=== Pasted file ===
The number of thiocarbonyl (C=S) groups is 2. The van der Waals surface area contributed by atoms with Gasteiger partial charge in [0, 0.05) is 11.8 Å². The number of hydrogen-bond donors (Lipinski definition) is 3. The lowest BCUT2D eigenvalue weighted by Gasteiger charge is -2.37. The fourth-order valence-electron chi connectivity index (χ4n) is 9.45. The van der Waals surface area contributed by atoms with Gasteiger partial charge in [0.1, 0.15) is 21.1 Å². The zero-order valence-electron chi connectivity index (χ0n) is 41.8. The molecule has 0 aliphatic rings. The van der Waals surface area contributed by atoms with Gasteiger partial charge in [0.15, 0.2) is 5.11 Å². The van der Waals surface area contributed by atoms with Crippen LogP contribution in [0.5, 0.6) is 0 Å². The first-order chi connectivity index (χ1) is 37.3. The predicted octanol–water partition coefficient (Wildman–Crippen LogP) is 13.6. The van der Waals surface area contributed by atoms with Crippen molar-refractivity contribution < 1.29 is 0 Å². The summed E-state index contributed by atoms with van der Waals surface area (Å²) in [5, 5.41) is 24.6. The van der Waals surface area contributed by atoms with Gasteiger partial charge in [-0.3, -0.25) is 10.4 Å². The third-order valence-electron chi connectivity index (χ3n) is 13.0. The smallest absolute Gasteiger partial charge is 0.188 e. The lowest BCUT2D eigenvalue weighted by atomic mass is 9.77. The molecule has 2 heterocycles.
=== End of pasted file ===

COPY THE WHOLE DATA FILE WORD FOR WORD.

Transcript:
The number of thiocarbonyl (C=S) groups is 2. The van der Waals surface area contributed by atoms with Gasteiger partial charge in [0, 0.05) is 11.8 Å². The number of hydrogen-bond donors (Lipinski definition) is 3. The lowest BCUT2D eigenvalue weighted by Gasteiger charge is -2.37. The fourth-order valence-electron chi connectivity index (χ4n) is 9.45. The van der Waals surface area contributed by atoms with Gasteiger partial charge in [0.1, 0.15) is 21.1 Å². The zero-order valence-electron chi connectivity index (χ0n) is 41.8. The molecule has 0 aliphatic rings. The van der Waals surface area contributed by atoms with Gasteiger partial charge in [0.15, 0.2) is 5.11 Å². The van der Waals surface area contributed by atoms with Crippen LogP contribution in [0.5, 0.6) is 0 Å². The first-order chi connectivity index (χ1) is 37.3. The predicted octanol–water partition coefficient (Wildman–Crippen LogP) is 13.6. The van der Waals surface area contributed by atoms with Crippen molar-refractivity contribution < 1.29 is 0 Å². The summed E-state index contributed by atoms with van der Waals surface area (Å²) in [5, 5.41) is 24.6. The van der Waals surface area contributed by atoms with Gasteiger partial charge in [-0.3, -0.25) is 10.4 Å². The third-order valence-electron chi connectivity index (χ3n) is 13.0. The smallest absolute Gasteiger partial charge is 0.188 e. The lowest BCUT2D eigenvalue weighted by atomic mass is 9.77. The molecule has 2 heterocycles.